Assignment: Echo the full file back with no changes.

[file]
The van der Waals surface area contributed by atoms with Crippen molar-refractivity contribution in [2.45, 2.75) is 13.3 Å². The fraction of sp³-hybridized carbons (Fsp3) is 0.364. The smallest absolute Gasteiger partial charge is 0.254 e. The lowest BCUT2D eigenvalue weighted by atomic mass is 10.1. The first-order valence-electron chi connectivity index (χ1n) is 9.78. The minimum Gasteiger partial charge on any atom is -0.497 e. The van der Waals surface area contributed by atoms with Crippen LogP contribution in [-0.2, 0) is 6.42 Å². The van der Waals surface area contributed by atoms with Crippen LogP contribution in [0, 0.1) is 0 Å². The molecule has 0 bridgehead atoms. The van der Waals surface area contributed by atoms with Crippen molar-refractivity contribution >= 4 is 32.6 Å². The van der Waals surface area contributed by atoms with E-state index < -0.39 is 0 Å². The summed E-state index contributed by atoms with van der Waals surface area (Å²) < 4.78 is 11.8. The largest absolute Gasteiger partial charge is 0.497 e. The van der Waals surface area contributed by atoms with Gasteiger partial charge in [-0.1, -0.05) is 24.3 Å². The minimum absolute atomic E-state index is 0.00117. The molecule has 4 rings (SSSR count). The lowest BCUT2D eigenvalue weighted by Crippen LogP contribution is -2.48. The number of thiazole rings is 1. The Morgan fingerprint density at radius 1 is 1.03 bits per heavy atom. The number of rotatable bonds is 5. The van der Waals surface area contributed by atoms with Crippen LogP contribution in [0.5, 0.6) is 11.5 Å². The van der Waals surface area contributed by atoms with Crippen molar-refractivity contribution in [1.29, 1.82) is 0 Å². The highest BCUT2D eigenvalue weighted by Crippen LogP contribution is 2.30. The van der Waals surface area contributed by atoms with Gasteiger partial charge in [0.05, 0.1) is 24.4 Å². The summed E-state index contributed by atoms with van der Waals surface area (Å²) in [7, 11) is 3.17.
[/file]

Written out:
The van der Waals surface area contributed by atoms with Crippen molar-refractivity contribution in [2.45, 2.75) is 13.3 Å². The fraction of sp³-hybridized carbons (Fsp3) is 0.364. The smallest absolute Gasteiger partial charge is 0.254 e. The lowest BCUT2D eigenvalue weighted by atomic mass is 10.1. The first-order valence-electron chi connectivity index (χ1n) is 9.78. The minimum Gasteiger partial charge on any atom is -0.497 e. The van der Waals surface area contributed by atoms with Crippen LogP contribution in [-0.2, 0) is 6.42 Å². The van der Waals surface area contributed by atoms with Crippen LogP contribution in [0, 0.1) is 0 Å². The molecule has 0 bridgehead atoms. The van der Waals surface area contributed by atoms with Crippen molar-refractivity contribution >= 4 is 32.6 Å². The van der Waals surface area contributed by atoms with E-state index < -0.39 is 0 Å². The summed E-state index contributed by atoms with van der Waals surface area (Å²) < 4.78 is 11.8. The largest absolute Gasteiger partial charge is 0.497 e. The van der Waals surface area contributed by atoms with Gasteiger partial charge in [-0.1, -0.05) is 24.3 Å². The minimum absolute atomic E-state index is 0.00117. The molecule has 4 rings (SSSR count). The lowest BCUT2D eigenvalue weighted by Crippen LogP contribution is -2.48. The number of thiazole rings is 1. The Morgan fingerprint density at radius 1 is 1.03 bits per heavy atom. The number of rotatable bonds is 5. The van der Waals surface area contributed by atoms with Crippen LogP contribution in [0.5, 0.6) is 11.5 Å². The van der Waals surface area contributed by atoms with Crippen molar-refractivity contribution in [1.29, 1.82) is 0 Å². The highest BCUT2D eigenvalue weighted by Crippen LogP contribution is 2.30. The van der Waals surface area contributed by atoms with Gasteiger partial charge in [0.05, 0.1) is 24.4 Å². The summed E-state index contributed by atoms with van der Waals surface area (Å²) in [7, 11) is 3.17.